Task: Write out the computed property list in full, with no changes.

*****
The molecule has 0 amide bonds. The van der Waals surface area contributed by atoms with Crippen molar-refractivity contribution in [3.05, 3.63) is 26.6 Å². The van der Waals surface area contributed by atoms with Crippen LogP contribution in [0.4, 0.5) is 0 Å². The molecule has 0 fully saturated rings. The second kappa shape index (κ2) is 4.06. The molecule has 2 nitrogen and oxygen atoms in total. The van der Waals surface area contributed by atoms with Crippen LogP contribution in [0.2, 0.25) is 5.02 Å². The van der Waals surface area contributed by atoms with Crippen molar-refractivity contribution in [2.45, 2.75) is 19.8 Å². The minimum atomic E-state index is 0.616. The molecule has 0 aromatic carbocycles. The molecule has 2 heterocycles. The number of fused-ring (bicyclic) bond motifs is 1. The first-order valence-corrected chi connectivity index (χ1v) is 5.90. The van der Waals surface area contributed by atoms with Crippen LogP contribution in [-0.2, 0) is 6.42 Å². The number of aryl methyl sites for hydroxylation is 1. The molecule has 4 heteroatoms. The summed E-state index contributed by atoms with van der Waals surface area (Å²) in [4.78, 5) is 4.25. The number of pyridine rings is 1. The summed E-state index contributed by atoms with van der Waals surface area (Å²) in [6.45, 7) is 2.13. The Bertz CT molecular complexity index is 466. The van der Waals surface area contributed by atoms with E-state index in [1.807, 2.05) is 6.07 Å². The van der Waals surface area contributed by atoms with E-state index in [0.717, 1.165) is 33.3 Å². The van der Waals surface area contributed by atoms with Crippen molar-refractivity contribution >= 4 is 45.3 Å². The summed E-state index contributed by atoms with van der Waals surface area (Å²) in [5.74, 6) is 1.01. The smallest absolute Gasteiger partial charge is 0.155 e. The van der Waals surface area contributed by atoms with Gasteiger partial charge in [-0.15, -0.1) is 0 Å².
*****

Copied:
The molecule has 0 amide bonds. The van der Waals surface area contributed by atoms with Crippen molar-refractivity contribution in [3.05, 3.63) is 26.6 Å². The van der Waals surface area contributed by atoms with Crippen LogP contribution in [0.4, 0.5) is 0 Å². The molecule has 0 fully saturated rings. The second kappa shape index (κ2) is 4.06. The molecule has 2 nitrogen and oxygen atoms in total. The van der Waals surface area contributed by atoms with Crippen LogP contribution in [0.2, 0.25) is 5.02 Å². The van der Waals surface area contributed by atoms with Crippen molar-refractivity contribution in [2.45, 2.75) is 19.8 Å². The minimum atomic E-state index is 0.616. The molecule has 0 aromatic carbocycles. The molecule has 2 heterocycles. The number of fused-ring (bicyclic) bond motifs is 1. The first-order valence-corrected chi connectivity index (χ1v) is 5.90. The van der Waals surface area contributed by atoms with Crippen LogP contribution in [-0.2, 0) is 6.42 Å². The number of aryl methyl sites for hydroxylation is 1. The molecule has 4 heteroatoms. The summed E-state index contributed by atoms with van der Waals surface area (Å²) in [4.78, 5) is 4.25. The number of pyridine rings is 1. The summed E-state index contributed by atoms with van der Waals surface area (Å²) in [6.45, 7) is 2.13. The Bertz CT molecular complexity index is 466. The van der Waals surface area contributed by atoms with E-state index in [1.807, 2.05) is 6.07 Å². The van der Waals surface area contributed by atoms with E-state index in [0.717, 1.165) is 33.3 Å². The van der Waals surface area contributed by atoms with Crippen molar-refractivity contribution >= 4 is 45.3 Å². The summed E-state index contributed by atoms with van der Waals surface area (Å²) in [5.74, 6) is 1.01. The smallest absolute Gasteiger partial charge is 0.155 e. The van der Waals surface area contributed by atoms with Gasteiger partial charge in [-0.15, -0.1) is 0 Å².